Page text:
The students will be introduced to modern microscopy techniques used in the molecular life sciences (from the protein to cellular level). Topics include electron and fluorescence microscopy of cells/tissues, the use of fluorescent dyes and proteins, special fluorescence approaches such as FRAP (fluorescence recovery after photobleaching), FCS (fluorescence correlation spectroscopy) and FRET (Förster resonance energy transfer), superresolution microscopy, atomic force microscopy and optical tweezers ...
Bacteria colony counts in peripheral blood and in bronchoalveolar lavage fluid (BALF) were also markedly decreased in PLD2−/− mice versus WT (Fig. 3 a). Bacteria released into the peritoneal cavity eventually make their way through the circulation and enter lung tissue, resulting in lung inflammation (Matute-Bello et al., 2001). Bacteria colony counts in lung tissues were also significantly decreased in PLD2−/− mice versus WT (Fig. 3 a). Live bacterial colony numbers were significantly increased in liver and spleen 24 h after CLP in WT mice compared with PLD2−/− mice (Fig. 3 a).. It was recently reported that neutrophils generate NETs to trap and kill invading bacteria (Brinkmann et al., 2004). To investigate the effect of PLD2 deficiency on NET formation, we stained neutrophils with SYTOX Green nucleic acid stain, a nonpermeable dye that stains nucleic acid, a primary component of NETs. Stimulation of neutrophils isolated from WT mice with ionomycin induced NET formation (Fig. 3 d). ...
Mucosal surfaces cover a vast area in humans of ∼400 m2, where external influences, like commensal bacteria, food, or inhaled Ags, come into close contact with internal tissues (25). Whereas effective immunological responses against pathogenic micro-organisms must be initiated, disproportionate responses against innocuous Ags must be avoided. As such, a delicate equilibrium is required to maintain mucosal homeostasis. IgA plays an important role in this balance. Whereas SIgA prevents invasion of micro-organisms without inducing prominent inflammatory responses, dIgA can bind to FcαRI and trigger activation of PMNs (3, 9, 10). This is due to the presence of SC in SIgA, which (partly) blocks the binding site for FcαRI. As dIgA lacks SC, it can act as potent opsonin, and previous studies showed that dIgA is equally active in inducing phagocytosis or PMN migration, compared with serum IgA (9, 10). It has been demonstrated that opsonization of E. coli, Streptococcus pneumonia, S. aureus, ...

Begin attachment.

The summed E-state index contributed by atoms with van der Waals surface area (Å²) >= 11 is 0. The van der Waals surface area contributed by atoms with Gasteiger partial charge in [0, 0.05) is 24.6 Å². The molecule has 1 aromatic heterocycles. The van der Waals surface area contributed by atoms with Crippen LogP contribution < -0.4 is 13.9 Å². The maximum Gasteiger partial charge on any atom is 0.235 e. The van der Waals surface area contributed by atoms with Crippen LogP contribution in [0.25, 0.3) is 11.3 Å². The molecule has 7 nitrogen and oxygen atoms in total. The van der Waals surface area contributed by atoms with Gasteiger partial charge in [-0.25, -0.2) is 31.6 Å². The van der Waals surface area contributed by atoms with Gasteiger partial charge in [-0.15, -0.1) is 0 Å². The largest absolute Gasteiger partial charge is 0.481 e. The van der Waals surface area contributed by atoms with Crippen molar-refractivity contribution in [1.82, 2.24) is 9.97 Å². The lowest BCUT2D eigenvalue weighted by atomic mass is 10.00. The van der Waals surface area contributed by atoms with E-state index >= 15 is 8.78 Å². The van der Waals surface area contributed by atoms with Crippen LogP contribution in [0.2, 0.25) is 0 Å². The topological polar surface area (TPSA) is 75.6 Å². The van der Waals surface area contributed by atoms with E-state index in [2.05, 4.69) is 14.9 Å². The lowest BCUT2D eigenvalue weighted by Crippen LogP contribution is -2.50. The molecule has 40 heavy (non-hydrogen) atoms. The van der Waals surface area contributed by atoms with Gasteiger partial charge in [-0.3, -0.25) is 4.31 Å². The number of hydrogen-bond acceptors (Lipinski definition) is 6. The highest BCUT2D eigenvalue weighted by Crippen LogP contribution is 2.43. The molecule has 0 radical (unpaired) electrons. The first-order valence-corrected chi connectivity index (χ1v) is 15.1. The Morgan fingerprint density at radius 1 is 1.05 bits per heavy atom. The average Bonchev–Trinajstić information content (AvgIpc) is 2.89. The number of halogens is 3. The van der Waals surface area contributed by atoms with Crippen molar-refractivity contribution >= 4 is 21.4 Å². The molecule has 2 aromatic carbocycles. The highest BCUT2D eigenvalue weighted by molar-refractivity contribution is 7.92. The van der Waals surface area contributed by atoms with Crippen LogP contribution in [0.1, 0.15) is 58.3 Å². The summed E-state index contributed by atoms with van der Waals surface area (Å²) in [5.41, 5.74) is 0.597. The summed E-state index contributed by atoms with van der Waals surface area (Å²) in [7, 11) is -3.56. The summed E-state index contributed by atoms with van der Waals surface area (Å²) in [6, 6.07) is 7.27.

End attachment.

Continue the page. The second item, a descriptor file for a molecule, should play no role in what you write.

Although PMNs figure prominently in the joint effusions and inflamed synovial tissue of RA patients [31], the potential roles of NETotic events in the pathophysiology of this disorder have only recently become a focus of attention [13, 14]. These studies indicated that RA-derived PMNs were more prone to undergo NETosis, and that NETs themselves could contribute to the generation of auto-antigens (ACPAs) or be the target of auto-antibodies [13, 14].. Our studies, performed independently at a time similar time to these, corroborate that NETosis is enhanced in RA, confirming a possible fundamental role of this phenomenon in the underlying etiology of RA. In addition, we extended these observations by examining for changes in the underlying signal-transduction cascade required for the induction of NETosis. The results show that the propensity of circulatory PMNs in RA patients to undergo NETosis is associated with elevations in members of this cascade, including increased intracellular ROS ...